May 202017

V. told me that when someone [at a meeting to program literary events] proposed a poetry reading by cops who write poetry, another person said, “Yeah, and let’s have a night for poets who beat people up.” – Reginald Gibbons, in Taking Note: From Poets’ Notebooks

I don’t know of any English (or French) language poet who is or was a cop. Many poets have come to us from the worlds of business, medicine, labour relations, prostitution, mining, sports, and combat – but *not* from police departments. I don’t know that this can be said for any other profession.

Further, *lots of poets* have beaten people up. (A couple of these are friends of mine.)

Addendum: My co-editor Tierney introduces me to Sarah Cortez, the exception who proves the rule. – May 22

May 042017

NYU Journalism Professor has been alarmed by USA President Donald Trump – which is unlikely to surprise readers of this blog.

Professor Rosen is hardly more sanguine about the journalists who “cover” him. This is from a recent twitter thread you can find at at @jayrosen_nyu.

The most basic tool a critic has is not to complain or object, but to describe. Here is my latest attempt to describe what is going wrong in the press treatment of Donald Trump. I wrote it as a Twitter thread — a series of connected thoughts — on the occasion of his first 100 days.

The title is: “The everyday language of news distorts the reality of Trump.” For among my conclusions from watching press coverage of the first 100 days: Normal language will be used for what it is not in any way normal. Ready? Here goes…

On day 100 of Trump-in-power a thread about failed descriptors that keep the press from rendering the situation in its various extremes.

Forced to choose between inventing a language for a presidency without precedent and distorting the picture by relying on normal terms, the newswriters have frequently chosen inaccuracy by means of a received language, even though they know there’s nothing normal here.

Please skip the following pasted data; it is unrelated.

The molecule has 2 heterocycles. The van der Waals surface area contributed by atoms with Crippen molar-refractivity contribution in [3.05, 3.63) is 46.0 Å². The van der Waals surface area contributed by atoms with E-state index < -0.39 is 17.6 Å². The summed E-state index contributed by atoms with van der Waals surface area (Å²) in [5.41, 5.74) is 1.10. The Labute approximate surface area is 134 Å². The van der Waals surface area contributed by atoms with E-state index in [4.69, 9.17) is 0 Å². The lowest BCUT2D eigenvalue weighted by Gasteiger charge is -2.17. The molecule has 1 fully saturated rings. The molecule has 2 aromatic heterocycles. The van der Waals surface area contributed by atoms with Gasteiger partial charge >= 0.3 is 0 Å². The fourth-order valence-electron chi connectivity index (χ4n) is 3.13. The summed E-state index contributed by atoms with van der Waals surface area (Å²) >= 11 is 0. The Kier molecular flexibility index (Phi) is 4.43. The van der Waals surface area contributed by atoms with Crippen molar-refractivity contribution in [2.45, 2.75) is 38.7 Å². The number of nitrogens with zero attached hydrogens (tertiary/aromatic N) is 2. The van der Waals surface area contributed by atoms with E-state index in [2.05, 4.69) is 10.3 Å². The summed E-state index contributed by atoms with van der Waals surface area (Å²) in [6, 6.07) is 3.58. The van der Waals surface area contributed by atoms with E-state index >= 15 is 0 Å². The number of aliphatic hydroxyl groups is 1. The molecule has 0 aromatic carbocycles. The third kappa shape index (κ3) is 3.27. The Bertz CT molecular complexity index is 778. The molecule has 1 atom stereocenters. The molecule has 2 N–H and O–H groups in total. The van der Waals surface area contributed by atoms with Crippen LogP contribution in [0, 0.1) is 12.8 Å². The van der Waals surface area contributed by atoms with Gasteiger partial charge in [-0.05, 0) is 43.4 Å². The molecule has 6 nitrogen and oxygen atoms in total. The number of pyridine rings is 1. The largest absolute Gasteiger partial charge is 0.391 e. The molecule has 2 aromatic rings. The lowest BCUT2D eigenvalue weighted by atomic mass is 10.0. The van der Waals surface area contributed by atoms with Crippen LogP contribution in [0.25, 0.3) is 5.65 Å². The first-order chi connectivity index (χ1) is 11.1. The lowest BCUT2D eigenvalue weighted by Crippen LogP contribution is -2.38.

With no details — and no evidence of planning or deliberation — calling a page of bullet points his tax “plan” misdescribes what he did.

It might seem harmlessly routine for PBS Newshour to announce a look back at Trump’s “foreign policy accomplishments and setbacks,” except there is no evidence that he HAS a foreign policy, and lots of evidence he does not.

The most you can say is: stuff happened, and he reacted.

It goes further. Even to say the president has views is a distortion. There are particles and waves but these do not amount to “positions.” Every report on his ‘flip-flopping’ suffers by the implication that he had some sort of position in the first place. Nope. He just said stuff.

Talk of “a steep learning curve” credits him with learning. Got any evidence of that? Reacting, yes… but learning?

My point is the press is running into trouble with basic description because the thing being described violates baseline expectations.

Now flip it around. Just as thoughtless use of normal terms distorts an extreme situation, using accurate terms may sound ‘too extreme.’ An example I’ve used: many things he does can only be explained via Narcissistic Personality Disorder. But that is off limits to newsrooms.

As Josh Marshall has written, “He is not only ignorant but clearly unaware of his level of ignorance.”

When extreme facts about a president cannot be rendered in news space without the speaker sounding extreme, the facts had better watch out. And it’s this dynamic that creates ‘normalization’ by news: an accurate account feels less believable because the reality is so whacked.

But all is not lost! Here, NBC’s Chuck Todd describes an extreme situation with Trump, but stays within the language of news. Watch the clip: it’s way better than you might think.